Posts Tagged ‘vegetables’

The value of Traditional Vegetables

Traditional vegetable of Uganda are those plant species grown and gen-types which are either indigenous or which were introduced long time ago and are now cultivated. A number of them grow in all geographical regions of Uganda, but their existence and importance vary with the cultures staple foods of people in the various regions soils.

Traditional vegetables are rich source of ascorbic acid in the diets; they do not contain saturated fatty acid or cholesterol. In addition, traditional vegetables supply a lot of other micro-nutrients, increase taste and palatability and complement the nutritional values of staple foods.

Domesticate vegetables are grown in small plots adjacent to the homestead which is an old age survival strategy. Production of these vegetables is less demanding and sprouting quickly at the onset of the rains. Leafy Amaranthus (Dodo) species, for example can be harvested in three or four weeks after planting; they are therefore handy in emergency situations.

The importance of the traditional vegetables has rarely been appreciated, however these vegetables make a substantial contribution to the food security of the rural poor, and therefore their production should be promoted.
Rural women should be educated on the nutritive values of these crops and encourage eat as many kinds of traditional food as possible.

Mary Nakirya and Mulopi Joseph


Managing a Vegetable Garden

Keeping the garden healthy and attractive requires attention; not only its size and the location but also to the soil, water viability, sunlight and air circulation in the garden. These environmental conditions can determine susceptibility to plant diseases. Diseased plants are unsightly and also detract from the enjoyment and fruits of the garden.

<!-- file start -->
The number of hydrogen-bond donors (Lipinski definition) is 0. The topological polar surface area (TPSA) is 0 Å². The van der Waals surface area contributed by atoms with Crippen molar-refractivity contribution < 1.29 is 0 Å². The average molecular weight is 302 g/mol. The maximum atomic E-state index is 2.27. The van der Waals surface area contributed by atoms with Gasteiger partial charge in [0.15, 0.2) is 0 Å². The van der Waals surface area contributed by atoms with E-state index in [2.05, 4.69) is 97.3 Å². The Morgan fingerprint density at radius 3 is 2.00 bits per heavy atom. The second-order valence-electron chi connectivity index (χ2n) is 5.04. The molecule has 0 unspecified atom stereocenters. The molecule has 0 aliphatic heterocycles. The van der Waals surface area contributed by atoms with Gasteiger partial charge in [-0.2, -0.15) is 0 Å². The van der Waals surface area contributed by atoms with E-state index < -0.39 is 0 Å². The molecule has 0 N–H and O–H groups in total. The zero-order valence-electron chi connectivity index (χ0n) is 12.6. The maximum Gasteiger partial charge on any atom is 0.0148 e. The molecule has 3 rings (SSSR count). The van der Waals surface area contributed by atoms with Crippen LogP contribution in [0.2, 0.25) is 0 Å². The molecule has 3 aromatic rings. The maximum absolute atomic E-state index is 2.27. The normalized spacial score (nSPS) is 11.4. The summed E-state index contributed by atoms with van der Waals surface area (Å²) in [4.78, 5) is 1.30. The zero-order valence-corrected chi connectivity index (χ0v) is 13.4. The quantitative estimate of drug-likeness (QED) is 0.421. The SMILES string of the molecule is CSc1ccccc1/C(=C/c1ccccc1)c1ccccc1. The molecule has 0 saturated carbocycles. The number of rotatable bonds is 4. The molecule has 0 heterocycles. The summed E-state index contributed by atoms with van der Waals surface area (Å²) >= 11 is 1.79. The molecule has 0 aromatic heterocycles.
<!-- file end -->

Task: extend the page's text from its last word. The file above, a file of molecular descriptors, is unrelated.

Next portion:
Home garden vegetable plants are affected every year and plant pathogens become established when environmental conditions are favorable. Losses can be reduced through proven disease prevention methods like:

  • Select adapted disease resistant varieties.
  • Use seeds or seedlings that are free from diseases.
  • Plant closely related vegetables in separate areas of the garden.
  • Rotate garden areas to prevent plating closely related vegetables in the same area year to year.
  • Control weeds that compete with vegetable or harbor plant pathogens.
  • Control insects that may carry disease.
  • Remove and destroy diseased plant materials.
  • Remove plant refuse soon after harvesting.
  • Apply fungicides appropriately and in time and when resistant varieties are not available.

Resistant varieties provide one of the ways to manage plant diseases in the garden. Resistance to a disease means that the plant is less likely to show symptoms than susceptible varieties. It does not mean that the plant is immune to that disease; resistance to one disease does not protect against other diseases and resistant varieties are recommended when a disease is known to occur in your area.